The narrative of the exhibit is around the dignity and strength of refugees and the strategic power of compassion.
I’ve spent most of the last 15 years living in war zones, refugee camps and traumatized communities around the world while doing the world of my family foundation. I’ve worked as a white person in Rwanda, an American in Afghanistan and a Jew in Palestine.
I met the people who I’ve photographed during those travels. They live in alleyways, refugee camps, slums and remote villages from Afghanistan to Rwanda to Nepal. They are refugees, orphans, child solids and just plain kids dealing with war, conflict, natural disaster, abuse and displacement. I was face-to-face with them because I was there to help, which is a big part of the connection you see in their eyes.
These kids face daily challenges that bend my spirit and break my heart. Meeting them has made me more thankful and probably a lot more useful.
These photographs would be presented as a video installation that starts zoomed in tight on their eyes, clearly showing me in their eyes, and then pull out to reveal the full face.
The exhibit begins with photos where you can clearly see me in the subject’s eyes. These photographs place me eyeball-to-eyeball with the people that the viewer is about to meet.
These photographs are about stripping away filters, going outside your bubble, making yourself vulnerable and making human connection. The photograph on the left is the first moment of meeting someone where you feel the distance and even suspicion in people’s eyes, The photograph on the right is just a few seconds later where they are filled with opportunity for further connection. The only difference between the two moments is me making a fart sound with my mouth.
We live in a hyper-connected, and in many ways, disconnected world. I am hoping that this group of photos shows the ease of which you can make a connection and the game-changing opportunity that real connection can provide.They are about looking someone in the eye, feeling their humanity and letting them feel yours. So many of the issues around refugees come from treating them as “the other”.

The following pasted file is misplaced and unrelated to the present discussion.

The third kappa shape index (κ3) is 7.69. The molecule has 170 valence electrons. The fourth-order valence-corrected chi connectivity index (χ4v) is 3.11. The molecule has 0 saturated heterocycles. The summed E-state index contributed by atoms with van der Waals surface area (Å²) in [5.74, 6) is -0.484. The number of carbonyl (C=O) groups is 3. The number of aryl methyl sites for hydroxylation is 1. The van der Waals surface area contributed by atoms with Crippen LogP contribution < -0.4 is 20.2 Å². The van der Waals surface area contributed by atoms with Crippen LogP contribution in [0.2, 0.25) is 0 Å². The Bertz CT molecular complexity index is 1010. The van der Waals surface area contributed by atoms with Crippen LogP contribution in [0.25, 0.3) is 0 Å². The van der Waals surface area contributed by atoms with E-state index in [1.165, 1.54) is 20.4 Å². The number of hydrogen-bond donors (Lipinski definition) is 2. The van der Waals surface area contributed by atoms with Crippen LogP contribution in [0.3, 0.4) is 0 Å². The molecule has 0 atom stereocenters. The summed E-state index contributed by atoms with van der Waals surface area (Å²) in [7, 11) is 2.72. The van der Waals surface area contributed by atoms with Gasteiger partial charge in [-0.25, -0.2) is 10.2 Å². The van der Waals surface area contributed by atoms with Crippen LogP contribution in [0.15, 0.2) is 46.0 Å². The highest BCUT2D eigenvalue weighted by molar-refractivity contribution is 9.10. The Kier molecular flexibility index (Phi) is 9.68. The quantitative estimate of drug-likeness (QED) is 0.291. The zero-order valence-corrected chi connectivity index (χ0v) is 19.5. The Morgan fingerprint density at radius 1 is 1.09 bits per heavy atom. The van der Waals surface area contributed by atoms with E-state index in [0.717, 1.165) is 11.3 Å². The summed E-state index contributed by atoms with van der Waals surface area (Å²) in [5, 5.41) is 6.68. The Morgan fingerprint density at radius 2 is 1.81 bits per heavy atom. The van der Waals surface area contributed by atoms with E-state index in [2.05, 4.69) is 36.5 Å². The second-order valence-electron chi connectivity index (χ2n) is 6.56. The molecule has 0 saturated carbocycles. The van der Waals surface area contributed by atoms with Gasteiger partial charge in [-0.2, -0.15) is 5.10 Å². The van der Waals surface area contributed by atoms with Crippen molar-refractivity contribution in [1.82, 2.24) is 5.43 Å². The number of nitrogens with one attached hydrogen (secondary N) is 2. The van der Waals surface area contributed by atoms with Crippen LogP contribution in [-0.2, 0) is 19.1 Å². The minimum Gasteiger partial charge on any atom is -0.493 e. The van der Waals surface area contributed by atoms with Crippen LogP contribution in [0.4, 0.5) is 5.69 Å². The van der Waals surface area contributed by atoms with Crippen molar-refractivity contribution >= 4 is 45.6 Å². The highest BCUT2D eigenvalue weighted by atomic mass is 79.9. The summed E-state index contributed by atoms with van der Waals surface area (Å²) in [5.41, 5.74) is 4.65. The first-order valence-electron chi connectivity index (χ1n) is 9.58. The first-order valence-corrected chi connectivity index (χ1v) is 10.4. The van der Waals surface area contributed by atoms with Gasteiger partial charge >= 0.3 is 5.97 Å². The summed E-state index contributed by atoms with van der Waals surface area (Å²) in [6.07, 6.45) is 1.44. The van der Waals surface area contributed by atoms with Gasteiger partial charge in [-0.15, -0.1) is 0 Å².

POWER OF THE INVISIBLE SUN
These photographs are from one of my books entitled, “Power of the Invisible Sun”. Invisible Sun is a metaphor for hope. Too often people think about giving someone hope as a soft and cuddly cliché when in fact from my experience hope is incredibly strategic and very often game-changing.
Hope is the most important thing that people need to move forward. The slightest ray of hope can ignite the human spirit’s ability to overcome; that’s the power of the invisible sun.
4 MINUTE MUSIC VIDEO WITH SOME OF THE PHOTOGRAPHS FROM POWER OF THE INVISIBLE SUN AND MUSIC BY STING:
People generally think of refugees as weak and broken when in fact my experience has been that they are more often than not beacons of dignity and strength.
My motivation in bringing these images together for people to meet is not so that they say, “Oh look at those poor kids, I want to give them a hug.” Hopefully people take strength from their strength, feel more thankful in their own life, and in return, go find ways to give people hope, not just by giving money but by giving something of themselves.
Visit these kids and remember the power of the human spirit to overcome. Visit these kids when you need to remember how lucky you are. Visit these kids and ask yourself if you’re doing enough to help.
Everyone has to connect their own dots. I hope the experience of this exhibit, in some small way, helps you to connect yours.
What can we learn from refugees and immigrants? How do we change the conversation from one that is centered around them as “the other” to one that recognizes their potential as teachers.
Too often we think about poor people as stupid or lazy and refugees and immigrants as encroaching on our resources when in fact more often than not it’s not at all a zero sum game. In fact, when you do the math it’s much more likely to be 1+1=3.
In terms of space necessary, I think the exhibit would include between 30 to 40 photographs that would each be about 1meter high and a half meter wide.
These are portraits of some of the poorest people in the world with no access to clean water, toilets, electricity and sometimes even food. They live in fucked up circumstances yet you can see the strength, dignity and grace in their eyes. I am able to take these photographs because I allow myself to be vulnerable which then gives them the space to be vulnerable as well. This is the result of going outside of your bubble.